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REVELATION OF ST. JOHN THE DIVINE - Chapter 9 - Verse 1

 

CHAPTER IX

ANALYSIS OF THE CHAPTER

THE three remaining trumpets (chap. 9-11.) are usually called the woe-trumpets, in reference to the proclamation of woes, Re 8:13. —Prof. Stuart. The three extend, as I suppose, to the end of time, or, as it is supposed by the writer himself, (Re 11:15,) to the period when "the kingdoms of this world shall have become the kingdoms of Christ," embracing a succinct view of the most material events that were to occur, particularly in a secular point of view. See the Analysis prefixed to the book. In Re 11:19, as I understand it, a new view is commenced, referring to the church internally; the rise of Antichrist, and the effect of the rise of that formidable power on the internal history of the church, to the time of its overthrow, and the triumphant establishment of the kingdom of God. This, of course, synchronizes in its beginning and its close with the portion already passed over, but with a different view. See the Analysis prefixed to Re 11:19, seq.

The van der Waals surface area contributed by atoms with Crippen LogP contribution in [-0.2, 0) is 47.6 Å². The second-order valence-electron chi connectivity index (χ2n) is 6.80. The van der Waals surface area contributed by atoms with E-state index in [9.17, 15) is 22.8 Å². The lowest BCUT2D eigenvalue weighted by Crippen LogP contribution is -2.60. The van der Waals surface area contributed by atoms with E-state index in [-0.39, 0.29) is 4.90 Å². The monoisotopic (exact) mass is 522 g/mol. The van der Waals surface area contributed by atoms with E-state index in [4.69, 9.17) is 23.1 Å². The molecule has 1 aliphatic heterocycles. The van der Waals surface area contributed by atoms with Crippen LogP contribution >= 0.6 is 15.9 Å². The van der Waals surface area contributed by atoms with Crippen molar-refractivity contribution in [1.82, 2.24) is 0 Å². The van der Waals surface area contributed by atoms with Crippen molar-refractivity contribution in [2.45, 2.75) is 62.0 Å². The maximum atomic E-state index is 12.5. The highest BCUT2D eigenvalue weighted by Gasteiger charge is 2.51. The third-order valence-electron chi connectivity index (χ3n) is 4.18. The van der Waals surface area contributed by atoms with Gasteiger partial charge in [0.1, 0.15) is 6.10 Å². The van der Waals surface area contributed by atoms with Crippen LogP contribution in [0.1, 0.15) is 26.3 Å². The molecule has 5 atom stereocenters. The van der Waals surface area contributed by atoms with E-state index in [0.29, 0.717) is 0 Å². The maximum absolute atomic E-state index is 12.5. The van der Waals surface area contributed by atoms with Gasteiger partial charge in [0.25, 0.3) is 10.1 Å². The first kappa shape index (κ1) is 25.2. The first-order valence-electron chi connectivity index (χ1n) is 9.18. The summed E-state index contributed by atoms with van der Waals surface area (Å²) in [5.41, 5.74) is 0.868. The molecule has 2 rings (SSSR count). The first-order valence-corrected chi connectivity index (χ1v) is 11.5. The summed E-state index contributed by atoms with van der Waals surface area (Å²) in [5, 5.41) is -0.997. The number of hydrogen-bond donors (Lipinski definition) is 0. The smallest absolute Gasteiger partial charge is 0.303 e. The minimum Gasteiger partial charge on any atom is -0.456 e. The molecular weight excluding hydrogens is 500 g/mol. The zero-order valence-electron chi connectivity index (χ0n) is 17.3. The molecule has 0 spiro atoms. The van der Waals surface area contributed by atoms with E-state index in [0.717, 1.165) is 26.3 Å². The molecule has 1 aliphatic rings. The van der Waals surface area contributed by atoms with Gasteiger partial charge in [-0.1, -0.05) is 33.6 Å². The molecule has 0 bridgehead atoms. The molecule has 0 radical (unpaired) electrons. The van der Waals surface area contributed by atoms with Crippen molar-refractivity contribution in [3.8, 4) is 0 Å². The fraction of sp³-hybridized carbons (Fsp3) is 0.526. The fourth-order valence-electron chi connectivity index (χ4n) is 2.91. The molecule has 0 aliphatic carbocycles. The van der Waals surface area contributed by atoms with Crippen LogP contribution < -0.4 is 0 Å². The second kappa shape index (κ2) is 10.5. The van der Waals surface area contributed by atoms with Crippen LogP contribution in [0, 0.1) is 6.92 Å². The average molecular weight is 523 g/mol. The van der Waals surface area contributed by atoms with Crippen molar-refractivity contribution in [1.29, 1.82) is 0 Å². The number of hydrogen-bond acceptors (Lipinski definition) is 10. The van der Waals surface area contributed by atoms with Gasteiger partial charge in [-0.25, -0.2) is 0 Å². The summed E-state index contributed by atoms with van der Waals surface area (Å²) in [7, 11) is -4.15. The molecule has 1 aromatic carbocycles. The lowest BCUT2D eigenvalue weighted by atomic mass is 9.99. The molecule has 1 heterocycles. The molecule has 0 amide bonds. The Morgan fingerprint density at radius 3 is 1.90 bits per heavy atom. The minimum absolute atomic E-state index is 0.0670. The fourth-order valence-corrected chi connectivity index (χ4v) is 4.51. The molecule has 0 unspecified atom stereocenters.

This chapter contains properly three parts. First, a description of the first of those trumpets, or the fifth in the order of the whole, Re 9:1-12. This woe is represented under the figure of calamities brought upon the earth by an immense army of locusts. A star is seen to fall from heaven—representing some mighty chieftain, and to him is given the key of the bottomless pit. He opens the pit, and then comes forth an innumerable swarm of locusts that darken the heavens, and they go forth upon the earth. They have a command given them to do a certain work. They are not to hurt the earth, or any green thing, but they are sent against those men which have not the seal of God on their foreheads. Their main business, however, was not to kill them, but to torment them for a limited time—for five months. A description of the appearance of the locusts then follows. Though they are called locusts, because in their general appearance, and in the ravages they commit, they resemble them, yet, in the main, they are imaginary beings, and combine in themselves qualities which are never found united in reality. They had a strong resemblance to horses prepared for battle; they wore on their heads crowns of gold; they had the faces of men, but the hair of women, and the teeth of lions. They had breastplates of iron, and tails like scorpions, with stings in their tails. They had a mighty king at their head, with a name significant of the destruction which he would bring upon the world. These mysterious beings had their origin in the bottomless pit, and they are summoned forth to spread desolation upon the earth. Second, a description of the second of these trumpets, the sixth in order, Re 9:13-19. When this is sounded, a voice is heard from the four horns of the altar which is before God. The angel is commanded to loose the four angels which are bound in the great river Euphrates. These angels are loosed—angels which had been prepared for a definite period—a day, and a month, and a year, to slay the third part of men. The number of the army that would appear—composed of cavalry—is stated to amount to two hundred thousand, and the peculiarities of these horsemen are then stated. They are remarkable for having breastplates of fire, and jacinth, and brimstone; the heads of the horses resemble lions; and they breathe forth fire and brimstone. A third part of men fall before them, by the fire, and the smoke, and the brimstone. Their power is in their mouth and in their tails, for their tails are like serpents. Third, a statement of the effect of the judgments brought upon the world under these trumpets, Re 19:20,21. The effect, so far as the reasonable result could have been anticipated, is lost. The nations are not turned from idolatry. Wickedness still abounds, and there is no disposition to repent of the abominations which had been so long practised on the earth.